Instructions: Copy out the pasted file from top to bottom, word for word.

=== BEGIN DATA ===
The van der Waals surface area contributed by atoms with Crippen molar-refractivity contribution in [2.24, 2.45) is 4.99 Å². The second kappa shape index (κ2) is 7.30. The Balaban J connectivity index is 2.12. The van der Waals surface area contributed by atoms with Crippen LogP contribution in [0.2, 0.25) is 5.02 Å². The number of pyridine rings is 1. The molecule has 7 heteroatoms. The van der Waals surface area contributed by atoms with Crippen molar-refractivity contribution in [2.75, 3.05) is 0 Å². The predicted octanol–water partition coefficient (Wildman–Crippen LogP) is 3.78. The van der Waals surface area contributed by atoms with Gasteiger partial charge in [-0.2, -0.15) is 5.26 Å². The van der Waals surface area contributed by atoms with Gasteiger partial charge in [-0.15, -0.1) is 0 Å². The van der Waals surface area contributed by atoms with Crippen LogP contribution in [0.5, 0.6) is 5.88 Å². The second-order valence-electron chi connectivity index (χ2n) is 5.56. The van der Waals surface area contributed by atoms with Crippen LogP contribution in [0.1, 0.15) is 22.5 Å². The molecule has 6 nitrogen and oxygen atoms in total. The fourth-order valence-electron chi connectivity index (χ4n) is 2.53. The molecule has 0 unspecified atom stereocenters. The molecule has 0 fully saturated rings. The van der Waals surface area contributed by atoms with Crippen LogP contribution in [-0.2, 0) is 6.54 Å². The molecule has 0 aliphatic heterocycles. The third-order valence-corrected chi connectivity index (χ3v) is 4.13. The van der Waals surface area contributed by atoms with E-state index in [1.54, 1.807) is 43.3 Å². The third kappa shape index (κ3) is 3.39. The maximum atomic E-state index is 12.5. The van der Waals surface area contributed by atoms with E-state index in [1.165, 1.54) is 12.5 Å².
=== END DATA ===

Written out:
The van der Waals surface area contributed by atoms with Crippen molar-refractivity contribution in [2.24, 2.45) is 4.99 Å². The second kappa shape index (κ2) is 7.30. The Balaban J connectivity index is 2.12. The van der Waals surface area contributed by atoms with Crippen LogP contribution in [0.2, 0.25) is 5.02 Å². The number of pyridine rings is 1. The molecule has 7 heteroatoms. The van der Waals surface area contributed by atoms with Crippen molar-refractivity contribution in [2.75, 3.05) is 0 Å². The predicted octanol–water partition coefficient (Wildman–Crippen LogP) is 3.78. The van der Waals surface area contributed by atoms with Gasteiger partial charge in [-0.2, -0.15) is 5.26 Å². The van der Waals surface area contributed by atoms with Gasteiger partial charge in [-0.15, -0.1) is 0 Å². The van der Waals surface area contributed by atoms with Crippen LogP contribution in [0.5, 0.6) is 5.88 Å². The second-order valence-electron chi connectivity index (χ2n) is 5.56. The van der Waals surface area contributed by atoms with Crippen LogP contribution in [0.1, 0.15) is 22.5 Å². The molecule has 6 nitrogen and oxygen atoms in total. The fourth-order valence-electron chi connectivity index (χ4n) is 2.53. The molecule has 0 unspecified atom stereocenters. The molecule has 0 fully saturated rings. The van der Waals surface area contributed by atoms with Crippen LogP contribution in [-0.2, 0) is 6.54 Å². The molecule has 0 aliphatic heterocycles. The third-order valence-corrected chi connectivity index (χ3v) is 4.13. The van der Waals surface area contributed by atoms with E-state index in [1.54, 1.807) is 43.3 Å². The third kappa shape index (κ3) is 3.39. The maximum atomic E-state index is 12.5. The van der Waals surface area contributed by atoms with E-state index in [1.165, 1.54) is 12.5 Å².